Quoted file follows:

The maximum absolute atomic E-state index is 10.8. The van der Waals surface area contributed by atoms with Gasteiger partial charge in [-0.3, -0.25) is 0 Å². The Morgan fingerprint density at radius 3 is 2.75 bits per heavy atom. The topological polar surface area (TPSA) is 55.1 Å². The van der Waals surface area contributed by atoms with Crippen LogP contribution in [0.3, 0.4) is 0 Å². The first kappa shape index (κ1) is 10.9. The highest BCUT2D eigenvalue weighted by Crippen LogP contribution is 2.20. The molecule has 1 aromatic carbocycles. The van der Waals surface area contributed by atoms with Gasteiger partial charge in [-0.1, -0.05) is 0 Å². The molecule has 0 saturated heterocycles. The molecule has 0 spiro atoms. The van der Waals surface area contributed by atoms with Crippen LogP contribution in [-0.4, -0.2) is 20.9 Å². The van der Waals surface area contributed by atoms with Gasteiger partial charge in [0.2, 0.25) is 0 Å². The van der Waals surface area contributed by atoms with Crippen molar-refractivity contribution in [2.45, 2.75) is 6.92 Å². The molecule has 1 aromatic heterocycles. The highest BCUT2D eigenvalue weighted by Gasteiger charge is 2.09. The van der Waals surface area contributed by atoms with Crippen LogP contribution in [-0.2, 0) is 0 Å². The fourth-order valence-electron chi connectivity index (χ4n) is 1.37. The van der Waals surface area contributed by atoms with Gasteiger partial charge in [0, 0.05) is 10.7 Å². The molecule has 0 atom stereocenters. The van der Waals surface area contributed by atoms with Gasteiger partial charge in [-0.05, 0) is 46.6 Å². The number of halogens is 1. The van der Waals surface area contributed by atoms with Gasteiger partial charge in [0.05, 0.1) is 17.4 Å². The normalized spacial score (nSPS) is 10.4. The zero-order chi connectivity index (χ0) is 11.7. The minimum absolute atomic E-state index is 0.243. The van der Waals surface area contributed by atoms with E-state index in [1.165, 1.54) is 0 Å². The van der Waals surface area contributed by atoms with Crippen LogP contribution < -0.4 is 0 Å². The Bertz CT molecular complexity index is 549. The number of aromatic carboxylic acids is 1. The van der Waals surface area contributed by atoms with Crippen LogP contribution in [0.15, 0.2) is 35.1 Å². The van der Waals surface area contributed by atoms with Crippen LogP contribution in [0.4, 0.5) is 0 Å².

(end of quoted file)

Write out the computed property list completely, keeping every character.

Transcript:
The maximum absolute atomic E-state index is 10.8. The van der Waals surface area contributed by atoms with Gasteiger partial charge in [-0.3, -0.25) is 0 Å². The Morgan fingerprint density at radius 3 is 2.75 bits per heavy atom. The topological polar surface area (TPSA) is 55.1 Å². The van der Waals surface area contributed by atoms with Crippen LogP contribution in [0.3, 0.4) is 0 Å². The first kappa shape index (κ1) is 10.9. The highest BCUT2D eigenvalue weighted by Crippen LogP contribution is 2.20. The molecule has 1 aromatic carbocycles. The van der Waals surface area contributed by atoms with Gasteiger partial charge in [-0.1, -0.05) is 0 Å². The molecule has 0 saturated heterocycles. The molecule has 0 spiro atoms. The van der Waals surface area contributed by atoms with Crippen LogP contribution in [-0.4, -0.2) is 20.9 Å². The van der Waals surface area contributed by atoms with Gasteiger partial charge in [0.2, 0.25) is 0 Å². The van der Waals surface area contributed by atoms with Crippen molar-refractivity contribution in [2.45, 2.75) is 6.92 Å². The molecule has 1 aromatic heterocycles. The highest BCUT2D eigenvalue weighted by Gasteiger charge is 2.09. The van der Waals surface area contributed by atoms with Crippen LogP contribution in [-0.2, 0) is 0 Å². The fourth-order valence-electron chi connectivity index (χ4n) is 1.37. The van der Waals surface area contributed by atoms with Gasteiger partial charge in [0, 0.05) is 10.7 Å². The molecule has 0 atom stereocenters. The van der Waals surface area contributed by atoms with Gasteiger partial charge in [-0.05, 0) is 46.6 Å². The number of halogens is 1. The van der Waals surface area contributed by atoms with Gasteiger partial charge in [0.05, 0.1) is 17.4 Å². The normalized spacial score (nSPS) is 10.4. The zero-order chi connectivity index (χ0) is 11.7. The minimum absolute atomic E-state index is 0.243. The van der Waals surface area contributed by atoms with E-state index in [1.165, 1.54) is 0 Å². The van der Waals surface area contributed by atoms with Crippen LogP contribution < -0.4 is 0 Å². The Bertz CT molecular complexity index is 549. The number of aromatic carboxylic acids is 1. The van der Waals surface area contributed by atoms with Crippen LogP contribution in [0.15, 0.2) is 35.1 Å². The van der Waals surface area contributed by atoms with Crippen LogP contribution in [0.4, 0.5) is 0 Å².